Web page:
NEW YORK – Music From Japan has been a leader in introducing the United States and Canada to a rich and growing musical culture for nearly five decades. Based in New York and Japan, this small but tenacious organization has spotlighted young composers, venerable scribes such as Toru Takemitsu, Toshiro Mayuzumi, and Toshi Ichiyanagi, indigenous folk music, and ancient traditions from gagaku court music. In 2018, founders Naoyuki Miura and Mari Ono presented an ambitious five-day festival in Japan to raise awareness of resettlement struggles seven years after the earthquake, tsunami, and nuclear disaster that devastated parts of Japan.
MFJ’s 45th-anniversary festival, held Feb. 22-23, tackled a central artistic question: What is Japanese about contemporary music from Japan? Seven composers, most of them trained at Tokyo University of the Arts, provided firsthand evidence of how deeply their backgrounds are imprinted on their music. While they didn’t always address the above question in the two concerts at Scandinavia House, they invariably gave formidable accounts of their individual temperaments.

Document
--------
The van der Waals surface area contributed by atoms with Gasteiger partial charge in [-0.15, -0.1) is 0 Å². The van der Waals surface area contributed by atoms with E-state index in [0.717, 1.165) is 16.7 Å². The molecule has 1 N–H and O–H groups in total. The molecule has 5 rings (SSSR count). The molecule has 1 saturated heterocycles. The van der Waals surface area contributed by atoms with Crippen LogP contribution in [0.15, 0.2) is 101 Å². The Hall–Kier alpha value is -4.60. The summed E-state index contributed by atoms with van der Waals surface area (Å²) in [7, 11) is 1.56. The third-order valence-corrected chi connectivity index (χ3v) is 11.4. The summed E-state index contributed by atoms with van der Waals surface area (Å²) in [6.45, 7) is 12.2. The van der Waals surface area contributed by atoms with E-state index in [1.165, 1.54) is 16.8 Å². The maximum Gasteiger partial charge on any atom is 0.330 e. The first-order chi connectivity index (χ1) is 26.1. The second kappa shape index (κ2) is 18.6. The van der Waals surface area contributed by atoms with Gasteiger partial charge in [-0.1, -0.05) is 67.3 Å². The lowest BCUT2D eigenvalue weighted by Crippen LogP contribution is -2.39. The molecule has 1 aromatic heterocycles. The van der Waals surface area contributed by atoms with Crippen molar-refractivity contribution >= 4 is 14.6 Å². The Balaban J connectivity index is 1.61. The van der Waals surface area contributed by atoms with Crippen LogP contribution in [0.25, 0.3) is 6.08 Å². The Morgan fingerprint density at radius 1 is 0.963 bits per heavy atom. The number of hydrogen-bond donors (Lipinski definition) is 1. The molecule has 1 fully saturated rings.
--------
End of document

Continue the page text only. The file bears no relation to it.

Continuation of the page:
Musicologist, critic, and historian Seiji Choki, a professor at Tokyo University, helped trace the thread of musical influences with his lecture “Identity, what does it matter? New generations in Japan.”
“What makes them Japanese?” he asked prior to the Feb. 23 concert, which he curated. “Such a question deals with identity politics. There was a period when composers used aspects of traditional Japanese instruments in their compositions, for example, koto and shakuhachi, to fuse Japanese and European music. Mayuzumi composed by means of sound arising in Japanese temples. Takemitsu used biwa and shakuhachi in November Steps. Composers in every generation have their concept.”
The latest generation was well represented by six composers at the Feb. 23 concert. Seven works at the opening concert on Feb. 22 were presented by Noriko Koide, MFJ’s featured composer. All of the works were receiving their first American hearing, and two were world premieres and MFJ commissions.
While Japanese traditions were occasionally embedded in Koide’s works, most of them maintained a global stamp represented by bold sound exploration and inventive instrumental and vocal techniques. Koide (born 1982 in Chiba), for example, was educated in Japan and the Netherlands, but her music is often informed by her studies of Javanese gamelan music.